Published on: Sunday 10th October 1999 By: Michael Bednarek
The main purpose of HTML is to enable web authors to specify structural information about their pages - for example tables, paragraphs, images and so on. However, it also provides a way of adding information about the page and its content. Such information is known as metadata, and is added through the use of the <META> tag.
The tag can also be used to create the equivalent of HTTP (HyperText Transfer Protocol) headers, which can provide instructions to the browser.
This article will describe the most common uses of the META tag. It is not intended to be a definitive list; new metadata is being created and used all the time, for various purposes. If you are interested in metadata, you may be interested to read Janus Boye's article RDF - What's in it for us?.
All META tags should be placed within the HEAD section of your web pages. When using META to provide information about your page, the general syntax is as follows:
<META NAME="dataname" CONTENT="datavalue">
In the above line, dataname is a specific identifier for the information you are providing. The browser (or other program) looks at this name and then decides how to treat the data. The information itself is represented by datavalue. In this section we'll be looking at the most common types of metadata and how they are typically used.
This is simply a basic description of the page's content, in a few sentences. Search engines often use it to display a brief page summary in the search results. An example might be:
<META NAME="description" CONTENT="An article about metadata and the META tag.">
Another self-explanatory one; this is usually used to display the name of the person who wrote the page's content (or, in some cases, the designer of the page, if this is different).
<META NAME="author" CONTENT="Michael Bednarek">
This is the metadata that everyone is talking about, although in reality its effectiveness is overhyped. The Keywords item allows you to specify a number of themed words and phrases which may be associated with that web page in some particular way. For example, some keywords associated with this article might be: metadata, META tag, search engines, HTTP, HTML, etc. etc.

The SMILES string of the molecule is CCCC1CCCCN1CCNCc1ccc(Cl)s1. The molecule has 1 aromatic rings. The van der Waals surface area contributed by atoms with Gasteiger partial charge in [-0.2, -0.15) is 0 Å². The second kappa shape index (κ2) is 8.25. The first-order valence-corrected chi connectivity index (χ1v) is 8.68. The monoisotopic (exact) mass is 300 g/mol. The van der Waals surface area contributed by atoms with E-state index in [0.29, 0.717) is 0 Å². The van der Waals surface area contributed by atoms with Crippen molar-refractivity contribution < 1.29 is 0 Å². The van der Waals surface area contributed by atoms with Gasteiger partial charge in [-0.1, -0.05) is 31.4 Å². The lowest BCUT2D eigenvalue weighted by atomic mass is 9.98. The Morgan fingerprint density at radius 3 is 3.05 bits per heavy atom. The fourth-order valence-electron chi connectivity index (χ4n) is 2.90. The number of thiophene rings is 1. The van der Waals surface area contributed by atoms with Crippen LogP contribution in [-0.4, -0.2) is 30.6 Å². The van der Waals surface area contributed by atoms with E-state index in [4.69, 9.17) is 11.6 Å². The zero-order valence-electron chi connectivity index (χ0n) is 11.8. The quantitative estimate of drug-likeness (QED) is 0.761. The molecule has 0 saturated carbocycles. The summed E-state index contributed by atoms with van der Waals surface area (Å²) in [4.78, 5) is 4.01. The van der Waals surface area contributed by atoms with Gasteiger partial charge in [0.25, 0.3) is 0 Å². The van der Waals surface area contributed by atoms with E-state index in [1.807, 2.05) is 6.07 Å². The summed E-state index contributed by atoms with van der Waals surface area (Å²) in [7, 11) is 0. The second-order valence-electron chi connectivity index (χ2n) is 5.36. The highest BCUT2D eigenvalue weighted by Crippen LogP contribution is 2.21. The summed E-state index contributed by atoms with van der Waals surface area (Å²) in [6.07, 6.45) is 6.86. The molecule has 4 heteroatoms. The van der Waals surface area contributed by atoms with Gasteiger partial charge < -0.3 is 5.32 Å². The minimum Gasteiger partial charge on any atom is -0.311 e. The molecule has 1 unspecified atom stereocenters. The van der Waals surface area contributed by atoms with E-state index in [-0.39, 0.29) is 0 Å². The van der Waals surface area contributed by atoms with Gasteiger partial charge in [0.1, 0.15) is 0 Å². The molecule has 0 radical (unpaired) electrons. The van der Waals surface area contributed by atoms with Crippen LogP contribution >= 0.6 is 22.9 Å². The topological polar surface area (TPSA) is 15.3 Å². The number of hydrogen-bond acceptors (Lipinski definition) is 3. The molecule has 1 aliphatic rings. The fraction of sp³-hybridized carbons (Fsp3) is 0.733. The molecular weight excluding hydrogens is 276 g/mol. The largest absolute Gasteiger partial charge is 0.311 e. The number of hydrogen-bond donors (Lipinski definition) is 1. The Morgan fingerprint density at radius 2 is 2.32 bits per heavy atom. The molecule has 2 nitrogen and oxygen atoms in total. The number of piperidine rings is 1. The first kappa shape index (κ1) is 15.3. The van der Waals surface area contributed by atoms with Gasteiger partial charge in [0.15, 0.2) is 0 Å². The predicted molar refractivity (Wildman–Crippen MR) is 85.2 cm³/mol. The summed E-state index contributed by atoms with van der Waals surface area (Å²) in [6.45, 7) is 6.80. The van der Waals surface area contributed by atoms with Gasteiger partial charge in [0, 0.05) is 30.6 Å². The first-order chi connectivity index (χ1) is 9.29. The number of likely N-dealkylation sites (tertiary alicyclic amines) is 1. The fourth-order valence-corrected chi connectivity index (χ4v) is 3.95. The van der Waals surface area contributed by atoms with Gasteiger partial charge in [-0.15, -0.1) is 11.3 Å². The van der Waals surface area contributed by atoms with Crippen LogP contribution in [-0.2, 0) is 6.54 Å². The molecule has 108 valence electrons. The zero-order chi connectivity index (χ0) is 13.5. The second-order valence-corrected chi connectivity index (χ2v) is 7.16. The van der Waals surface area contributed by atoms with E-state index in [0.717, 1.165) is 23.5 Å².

When you search for something in a search engine, you generally type in a few words (or perhaps a phrase) related to what you are looking for. The engine then matches up the keywords you have entered with the pages stored in its database. This is why people have been going nuts over the META keywords tag; they think that if you don't have it on each page, and don't have an extensive list of words, then you won't get very good search engine results.
In fact, only three of the major search engines (AltaVista,InfoSeek, HotBot) give any importance to META tags - the others base their results upon a page's actual content. However, it is still worth adding META keywords to your pages if you want good results in those engines. Words and phrases are treated differently - so for example, you would need to include the phrase "web authoring" as well as the two individual words "web" and "authoring" for best results. Here's an example tag:
<META NAME="keywords" CONTENT="metadata, META tag, meta, keywords, search engines">